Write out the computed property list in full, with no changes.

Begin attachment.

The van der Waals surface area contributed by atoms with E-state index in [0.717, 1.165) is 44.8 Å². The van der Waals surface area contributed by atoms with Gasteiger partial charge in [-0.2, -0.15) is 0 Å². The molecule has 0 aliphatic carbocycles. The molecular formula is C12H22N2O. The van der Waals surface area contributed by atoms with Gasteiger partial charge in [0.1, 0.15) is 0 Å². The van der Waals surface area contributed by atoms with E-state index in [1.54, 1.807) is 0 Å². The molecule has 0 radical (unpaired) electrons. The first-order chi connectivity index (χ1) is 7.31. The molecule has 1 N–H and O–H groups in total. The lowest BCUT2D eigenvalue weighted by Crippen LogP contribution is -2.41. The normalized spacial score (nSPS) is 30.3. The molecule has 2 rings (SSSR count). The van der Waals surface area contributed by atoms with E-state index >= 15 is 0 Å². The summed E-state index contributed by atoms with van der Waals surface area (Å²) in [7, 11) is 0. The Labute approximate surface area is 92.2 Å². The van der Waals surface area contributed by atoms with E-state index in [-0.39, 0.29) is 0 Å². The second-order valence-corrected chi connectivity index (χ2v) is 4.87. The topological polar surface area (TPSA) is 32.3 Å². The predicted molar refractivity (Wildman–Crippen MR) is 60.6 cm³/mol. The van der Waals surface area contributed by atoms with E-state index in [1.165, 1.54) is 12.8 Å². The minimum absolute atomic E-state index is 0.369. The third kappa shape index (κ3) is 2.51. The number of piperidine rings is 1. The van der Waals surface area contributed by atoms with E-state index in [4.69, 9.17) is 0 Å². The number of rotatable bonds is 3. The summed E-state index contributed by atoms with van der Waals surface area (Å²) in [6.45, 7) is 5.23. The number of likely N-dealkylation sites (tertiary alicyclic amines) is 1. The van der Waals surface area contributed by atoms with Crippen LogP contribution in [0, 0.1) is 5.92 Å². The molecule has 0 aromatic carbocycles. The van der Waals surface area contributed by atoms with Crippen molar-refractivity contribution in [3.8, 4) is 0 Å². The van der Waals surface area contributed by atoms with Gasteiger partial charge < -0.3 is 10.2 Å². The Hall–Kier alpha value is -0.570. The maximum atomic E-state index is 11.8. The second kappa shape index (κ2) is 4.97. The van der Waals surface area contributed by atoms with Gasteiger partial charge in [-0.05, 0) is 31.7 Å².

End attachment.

The van der Waals surface area contributed by atoms with E-state index in [0.717, 1.165) is 44.8 Å². The van der Waals surface area contributed by atoms with Gasteiger partial charge in [-0.2, -0.15) is 0 Å². The molecule has 0 aliphatic carbocycles. The molecular formula is C12H22N2O. The van der Waals surface area contributed by atoms with Gasteiger partial charge in [0.1, 0.15) is 0 Å². The van der Waals surface area contributed by atoms with E-state index in [1.54, 1.807) is 0 Å². The molecule has 0 radical (unpaired) electrons. The first-order chi connectivity index (χ1) is 7.31. The molecule has 1 N–H and O–H groups in total. The lowest BCUT2D eigenvalue weighted by Crippen LogP contribution is -2.41. The normalized spacial score (nSPS) is 30.3. The molecule has 2 rings (SSSR count). The van der Waals surface area contributed by atoms with E-state index >= 15 is 0 Å². The summed E-state index contributed by atoms with van der Waals surface area (Å²) in [7, 11) is 0. The Labute approximate surface area is 92.2 Å². The van der Waals surface area contributed by atoms with E-state index in [-0.39, 0.29) is 0 Å². The second-order valence-corrected chi connectivity index (χ2v) is 4.87. The topological polar surface area (TPSA) is 32.3 Å². The predicted molar refractivity (Wildman–Crippen MR) is 60.6 cm³/mol. The van der Waals surface area contributed by atoms with E-state index in [1.165, 1.54) is 12.8 Å². The minimum absolute atomic E-state index is 0.369. The third kappa shape index (κ3) is 2.51. The number of piperidine rings is 1. The van der Waals surface area contributed by atoms with E-state index in [4.69, 9.17) is 0 Å². The number of rotatable bonds is 3. The summed E-state index contributed by atoms with van der Waals surface area (Å²) in [6.45, 7) is 5.23. The number of likely N-dealkylation sites (tertiary alicyclic amines) is 1. The van der Waals surface area contributed by atoms with Crippen LogP contribution in [0, 0.1) is 5.92 Å². The molecule has 0 aromatic carbocycles. The van der Waals surface area contributed by atoms with Crippen molar-refractivity contribution in [3.8, 4) is 0 Å². The van der Waals surface area contributed by atoms with Gasteiger partial charge < -0.3 is 10.2 Å². The Hall–Kier alpha value is -0.570. The maximum atomic E-state index is 11.8. The second kappa shape index (κ2) is 4.97. The van der Waals surface area contributed by atoms with Gasteiger partial charge in [-0.05, 0) is 31.7 Å².